. Inc. publishing as Pearson Benjamin Cummings .Evaluating Molecular Homologies • Systematists use computer programs and mathematical tools when analyzing comparable DNA segments from different organisms Copyright © 2008 Pearson Education.

Fig. 26-8 1 Deletion 2 Insertion 3 4 .

26-8a 1 Deletion 2 Insertion .Fig.

26-8b 3 4 .Fig.

. or coincidences • Molecular systematics uses DNA and other molecular data to determine evolutionary relationships Copyright © 2008 Pearson Education.• It is also important to distinguish homology from analogy in molecular similarities • Mathematical tools help to identify molecular homoplasies. publishing as Pearson Benjamin Cummings . Inc.

26-9 .Fig.

Inc.Concept 26. publishing as Pearson Benjamin Cummings ..3: Shared characters are used to construct phylogenetic trees • Once homologous characters have been identified. they can be used to infer a phylogeny Copyright © 2008 Pearson Education.

Cladistics • Cladistics groups organisms by common descent • A clade is a group of species that includes an ancestral species and all its descendants • Clades can be nested in larger clades. Inc.. publishing as Pearson Benjamin Cummings . but not all groupings of organisms qualify as clades Copyright © 2008 Pearson Education.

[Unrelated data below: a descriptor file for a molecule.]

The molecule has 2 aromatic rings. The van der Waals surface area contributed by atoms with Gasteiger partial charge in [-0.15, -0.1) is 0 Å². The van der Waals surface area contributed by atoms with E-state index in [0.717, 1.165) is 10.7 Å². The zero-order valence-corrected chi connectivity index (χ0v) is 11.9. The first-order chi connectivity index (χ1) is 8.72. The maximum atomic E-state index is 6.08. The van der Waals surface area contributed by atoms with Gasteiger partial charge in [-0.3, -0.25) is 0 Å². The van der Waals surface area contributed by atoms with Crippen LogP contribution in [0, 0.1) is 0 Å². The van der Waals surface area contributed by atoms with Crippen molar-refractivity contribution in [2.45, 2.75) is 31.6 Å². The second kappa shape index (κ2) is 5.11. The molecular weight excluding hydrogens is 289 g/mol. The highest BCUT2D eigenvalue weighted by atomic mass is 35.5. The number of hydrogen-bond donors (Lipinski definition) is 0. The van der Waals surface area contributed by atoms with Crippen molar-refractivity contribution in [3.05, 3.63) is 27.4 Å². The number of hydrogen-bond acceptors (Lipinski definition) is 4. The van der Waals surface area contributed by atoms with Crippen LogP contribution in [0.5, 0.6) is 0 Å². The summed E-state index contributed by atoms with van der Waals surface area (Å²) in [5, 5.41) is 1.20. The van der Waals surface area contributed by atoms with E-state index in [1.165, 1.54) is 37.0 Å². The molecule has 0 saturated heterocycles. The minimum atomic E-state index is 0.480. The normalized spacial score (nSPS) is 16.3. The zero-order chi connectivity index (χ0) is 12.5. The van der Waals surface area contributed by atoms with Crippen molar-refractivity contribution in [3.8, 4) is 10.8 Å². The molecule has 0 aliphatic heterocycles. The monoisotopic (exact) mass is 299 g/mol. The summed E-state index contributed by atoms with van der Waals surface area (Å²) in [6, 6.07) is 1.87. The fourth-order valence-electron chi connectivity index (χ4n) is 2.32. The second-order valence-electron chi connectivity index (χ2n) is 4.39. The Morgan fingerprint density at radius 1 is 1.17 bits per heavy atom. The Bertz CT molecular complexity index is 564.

publishing as Pearson Benjamin Cummings . signifying that it consists of the ancestor species and all its descendants Copyright © 2008 Pearson Education. Inc..• A valid clade is monophyletic.

Fig. 26-10 A B C D E F G (a) Monophyletic group (clade) Group I A B C D E F G (b) Paraphyletic group Group II A B C D E F G (c) Polyphyletic group Group III .

26-10a A B C D E F G (a) Monophyletic group (clade) Group I .Fig.